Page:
On the ones I did you gooped the stickiest grease you could find in the bearing races then stuck the bearings into the grease one by one and hoped they stayed stuck there long enough for you to get them all in then assemble the sections hopefully without loosing any in the process. On a warm day this didn't always go well. If you have the time and patience it can be done but paying someone to do it just doesn't make sense when you can likely get a new one for maybe half the labor cost. Labor for putting it on and off the bike is the same if its fixing the old one or installing a new one.

          Comment


            #6
            Assuming its a thread on freewheel here is one that looks like it should be a direct replacement based on a spec sheet I found on what I think is your bike, out of stock of course.

            https://www.universalcycles.com/shop...&category=1665

            For those that don't like links its a SunRun 8 Shimano HG compatible 13-28 $14

            Comment


              #7
              Now that i know what the part you were referring to looks like. I looked at the last sprocket and it is labeled ZF28T. That link you gave me says out of stock.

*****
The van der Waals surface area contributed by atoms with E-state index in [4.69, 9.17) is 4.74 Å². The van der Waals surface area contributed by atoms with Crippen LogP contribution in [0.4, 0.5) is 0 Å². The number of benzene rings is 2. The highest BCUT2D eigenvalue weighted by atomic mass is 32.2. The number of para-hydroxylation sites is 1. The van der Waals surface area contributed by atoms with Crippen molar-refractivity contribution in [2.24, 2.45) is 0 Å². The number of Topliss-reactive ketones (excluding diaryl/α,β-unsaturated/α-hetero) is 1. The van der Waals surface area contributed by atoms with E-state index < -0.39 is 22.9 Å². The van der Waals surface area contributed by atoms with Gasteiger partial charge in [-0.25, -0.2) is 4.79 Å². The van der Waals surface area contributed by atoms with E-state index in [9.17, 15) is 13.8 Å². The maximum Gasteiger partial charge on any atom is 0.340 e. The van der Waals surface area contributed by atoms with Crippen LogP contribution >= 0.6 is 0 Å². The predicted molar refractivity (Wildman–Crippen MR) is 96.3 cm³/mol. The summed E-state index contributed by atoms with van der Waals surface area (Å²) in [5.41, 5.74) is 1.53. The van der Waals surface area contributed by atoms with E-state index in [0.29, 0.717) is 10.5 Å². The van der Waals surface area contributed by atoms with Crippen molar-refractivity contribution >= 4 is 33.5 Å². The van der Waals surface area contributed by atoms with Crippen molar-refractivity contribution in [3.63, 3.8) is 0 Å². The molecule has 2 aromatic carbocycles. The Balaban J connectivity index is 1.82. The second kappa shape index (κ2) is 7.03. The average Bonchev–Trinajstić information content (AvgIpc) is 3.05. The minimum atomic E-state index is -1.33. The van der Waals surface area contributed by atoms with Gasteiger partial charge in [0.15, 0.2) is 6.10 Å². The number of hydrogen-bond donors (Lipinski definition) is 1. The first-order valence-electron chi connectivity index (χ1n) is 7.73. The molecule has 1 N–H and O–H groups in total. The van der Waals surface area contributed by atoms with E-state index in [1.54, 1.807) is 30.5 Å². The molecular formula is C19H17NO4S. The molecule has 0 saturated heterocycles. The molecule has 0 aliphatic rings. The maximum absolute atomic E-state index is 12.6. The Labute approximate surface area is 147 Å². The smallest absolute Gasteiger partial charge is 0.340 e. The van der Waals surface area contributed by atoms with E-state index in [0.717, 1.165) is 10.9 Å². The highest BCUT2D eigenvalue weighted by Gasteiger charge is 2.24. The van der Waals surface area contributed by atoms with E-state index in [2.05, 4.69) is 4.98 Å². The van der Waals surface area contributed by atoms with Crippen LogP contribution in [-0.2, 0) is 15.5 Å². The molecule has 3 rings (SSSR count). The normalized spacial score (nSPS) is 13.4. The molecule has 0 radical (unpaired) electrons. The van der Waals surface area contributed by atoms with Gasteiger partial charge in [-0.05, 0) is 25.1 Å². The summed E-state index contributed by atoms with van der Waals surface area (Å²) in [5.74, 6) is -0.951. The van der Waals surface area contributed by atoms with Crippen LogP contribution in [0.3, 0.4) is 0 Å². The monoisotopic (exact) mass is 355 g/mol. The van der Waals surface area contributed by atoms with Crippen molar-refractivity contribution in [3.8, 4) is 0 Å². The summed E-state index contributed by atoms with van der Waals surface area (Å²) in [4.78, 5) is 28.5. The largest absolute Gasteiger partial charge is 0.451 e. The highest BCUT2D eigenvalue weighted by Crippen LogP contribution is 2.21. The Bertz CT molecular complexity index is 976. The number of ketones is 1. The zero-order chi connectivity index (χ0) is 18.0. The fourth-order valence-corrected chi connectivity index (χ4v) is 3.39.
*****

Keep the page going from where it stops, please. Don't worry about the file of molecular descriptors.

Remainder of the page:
Update: Found an exact match on ebay for $30
              Last edited by mikemikemike; 5 days ago.

              Comment


                #8
                I sprayed a bunch of WD-40 in right before i went for a bike ride this morning. I did not do it the entire 45 minute ride. Maybe i just need to keep spraying the crap out of it to prevent it from happening, but its still good to have a spare if it gets worse.

                Comment


                  #9
                  That does sort of imply its a lube and or contamination issue rather than actual damage at this point.

                  Like I said I'm not sure that is a replacement, I could have been looking at the wrong year or model online and they didn't specify its a thread on style. Im just guessing based on that is how hub motors tend to be.

                  Comment


                    #10
                    I think it could be contamination. The day before i took a bike trail that was partially paved and partially stone. The stone area had a few slushy areas of water and fine stone which made it like mud. I tried to go over it without splashing too much up, but i guess some must have got into that freewheel. I didn't notice this issue until the next day, but maybe it took time to work itself in.

                    Comment

                    Working...
                    X